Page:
REVIEW: Fantastic Four
If you’ve heard anything about the new Fantastic Four movie then you’re probably not expecting to find out whether this movie is good or bad, more just how bad it really is. The truth is that the reviews that paint the picture of FF being so confused by its own source material and general style that it fails in almost every aspect, are the ones accurately reflecting this film.
The plot is one that would feel generic if it was released in the 2000’s, before the superhero genre had been given any chance to evolve. Yet even films like Bryan Singer’s first X-Men movie released in 2000 had more twists and turns than Josh Trank’s Marvel adaption, which plays out so dull and straight forward it’s as if they just made a film based on the Wikipedia paragraph that describes who the Fantastic Four are.
Every now and then we’re offered a glimmer of something watchable, the four characters being consumed by their powers, or footage of Ben Grimm (Jamie Bell) being used as a special ops soldier by the military, yet these are never expanded or shown in any detail. The members of the Fantastic Four having to battle with their powers for control would have made for some more watchable scenes, and offered some scenes for the cast of highly acclaimed actors to actually work with, rather than watching them try to act around seemingly endless bad dialogue. The theme of the human race only acting in the short term seemed to crop up throughout the film, from speeches made my government officials to Victor Von Doom’s (Toby Kebbel) speeches pre-transformation, yet it’s never addressed with any detail. The idea that the military would weaponise the four of them for military purposes is something that felt believable in a real world context and Ben Grimm’s relationship with the military is one that could have easily become the only genuinely emotional conversation in the film. The film almost seems to want to gloss over anything meaningful or interesting.
Instead Trank, for the first half of the film, attempts to create the most hyper-real world for his new Fantastic Four, a world in which people use words “quantum” and “bio-chemistry” as if they’re the norm. Yet at around the one hour mark, he begins to dismantle the realism piece by piece, abandoning the gritty Nolan-esque realism it had aimed for, in favour of jamming as many superhero clichés in as possible. All this does is lead to plot holes ripping what little world building had been successful to pieces. Not all the members of the Fantastic Four go through the portal so why do all of them receive powers? How does Doom survive on the other side once his suits been destroyed? If Reed Richards is the smartest man in the Marvel universe, why is Victor Von Doom correcting his work on a whiteboard? Why is Johnny Storm even building the portal? He’s punished by being given an incredibly important job he doesn’t seem slightly qualified for.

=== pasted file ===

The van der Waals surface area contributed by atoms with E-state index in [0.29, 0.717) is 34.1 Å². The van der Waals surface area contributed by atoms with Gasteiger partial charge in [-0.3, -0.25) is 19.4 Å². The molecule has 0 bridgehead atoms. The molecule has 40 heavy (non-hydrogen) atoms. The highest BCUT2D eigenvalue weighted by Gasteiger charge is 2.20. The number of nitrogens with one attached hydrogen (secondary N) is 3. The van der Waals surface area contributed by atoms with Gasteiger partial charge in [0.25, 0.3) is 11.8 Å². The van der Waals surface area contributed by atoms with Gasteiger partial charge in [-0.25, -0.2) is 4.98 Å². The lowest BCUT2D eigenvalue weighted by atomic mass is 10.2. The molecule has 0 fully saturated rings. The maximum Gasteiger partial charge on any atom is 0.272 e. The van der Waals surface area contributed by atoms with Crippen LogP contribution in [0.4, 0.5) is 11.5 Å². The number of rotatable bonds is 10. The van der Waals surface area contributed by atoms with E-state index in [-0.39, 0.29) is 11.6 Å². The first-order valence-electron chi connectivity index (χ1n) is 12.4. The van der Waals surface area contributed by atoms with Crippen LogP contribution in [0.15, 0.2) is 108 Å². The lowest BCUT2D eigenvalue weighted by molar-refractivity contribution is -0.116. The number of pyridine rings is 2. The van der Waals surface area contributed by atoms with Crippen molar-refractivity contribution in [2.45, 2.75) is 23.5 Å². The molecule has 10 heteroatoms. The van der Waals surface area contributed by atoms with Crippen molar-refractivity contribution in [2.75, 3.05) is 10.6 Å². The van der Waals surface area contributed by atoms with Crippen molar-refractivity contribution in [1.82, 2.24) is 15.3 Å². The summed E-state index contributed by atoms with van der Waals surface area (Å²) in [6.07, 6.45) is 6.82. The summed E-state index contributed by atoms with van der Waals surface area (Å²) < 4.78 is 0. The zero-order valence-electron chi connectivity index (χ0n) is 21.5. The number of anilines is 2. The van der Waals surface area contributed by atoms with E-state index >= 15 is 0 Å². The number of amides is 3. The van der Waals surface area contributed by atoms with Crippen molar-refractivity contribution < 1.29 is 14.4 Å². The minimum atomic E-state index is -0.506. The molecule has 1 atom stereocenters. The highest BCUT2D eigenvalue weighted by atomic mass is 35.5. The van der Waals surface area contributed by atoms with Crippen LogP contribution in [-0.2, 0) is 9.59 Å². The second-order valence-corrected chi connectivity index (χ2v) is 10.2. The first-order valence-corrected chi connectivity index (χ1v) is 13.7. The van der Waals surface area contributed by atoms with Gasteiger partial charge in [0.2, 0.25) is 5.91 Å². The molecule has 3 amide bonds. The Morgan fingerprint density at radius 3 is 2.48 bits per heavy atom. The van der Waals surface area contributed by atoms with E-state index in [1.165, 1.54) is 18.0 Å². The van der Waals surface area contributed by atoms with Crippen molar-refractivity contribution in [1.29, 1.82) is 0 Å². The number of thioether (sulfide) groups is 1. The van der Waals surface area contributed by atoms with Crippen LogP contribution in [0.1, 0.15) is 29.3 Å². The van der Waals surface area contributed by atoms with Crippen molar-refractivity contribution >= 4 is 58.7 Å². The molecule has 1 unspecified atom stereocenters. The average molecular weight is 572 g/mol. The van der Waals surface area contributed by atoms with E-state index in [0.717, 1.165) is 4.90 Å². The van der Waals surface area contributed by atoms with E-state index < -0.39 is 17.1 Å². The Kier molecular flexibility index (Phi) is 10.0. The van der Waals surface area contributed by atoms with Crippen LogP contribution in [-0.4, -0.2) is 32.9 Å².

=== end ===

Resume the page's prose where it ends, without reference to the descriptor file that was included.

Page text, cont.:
Doom himself is the worst Doctor Doom we’ve ever seen on screen. He’s utterly terrible, before and after he dons the iconic metal mask. Doom is often cited as the best Marvel villain, yet movies seem unwilling to go the distance and place any faith in his character. He’s written as the leader of a technologically advanced Eastern European superpower, who refers to himself in the third person. Instead we’re offered a wannabe anarchist with an attitude problem, who transforms into just about the least interesting villain in any superhero movie to date. His look is horrendous, he resembles a slowly melting mannequin sprayed with cheap chrome paint and dotted with the occasional green LED light. His power is utterly ridiculous in the sense he seems to basically be god, people simply fall down and die around him if he wishes it, accept the Fantastic Four members of course *sigh* yes, even more plot holes. Also after being stranded in another dimension he manages to knit himself a cape, because by this point the movie has basically given up all hope of being realistic or enjoyable.
It’s difficult to know where to place the blame for the mess that Fantastic Four has become, however the ‘talent’ in the director’s chair may be a good place to start. Accused by varying entertainment magazines and blogs of being intoxicated on set, rude and cold to cast and crew, as well as having a documented standoff with Mr Fantastic actor Miles Teller. It seems as if Trank’s career peeked early with Chronicle.
It’s not often I’d recommend simply not going to see a movie, but in the middle of summer blockbuster season, almost anything else is better worth your time. Except Pixels, but that’s a review for another day. Fantastic Four is Marvel’s first attempt at creating a dark world in the essence of its DC counterparts, and although it may have been a failure, both financially and critically, perhaps a sequel could build on some of those tiny areas of promise that Fantastic Four offers glimpses of. But if studios take one thing away from this disaster of a movie, it’s not to involve Josh Trank with anything until he sorts himself out… Oh and don’t worry, he’s no longer attached to the Star Wars spinoff movie he was expected to direct *collective sigh of relief*.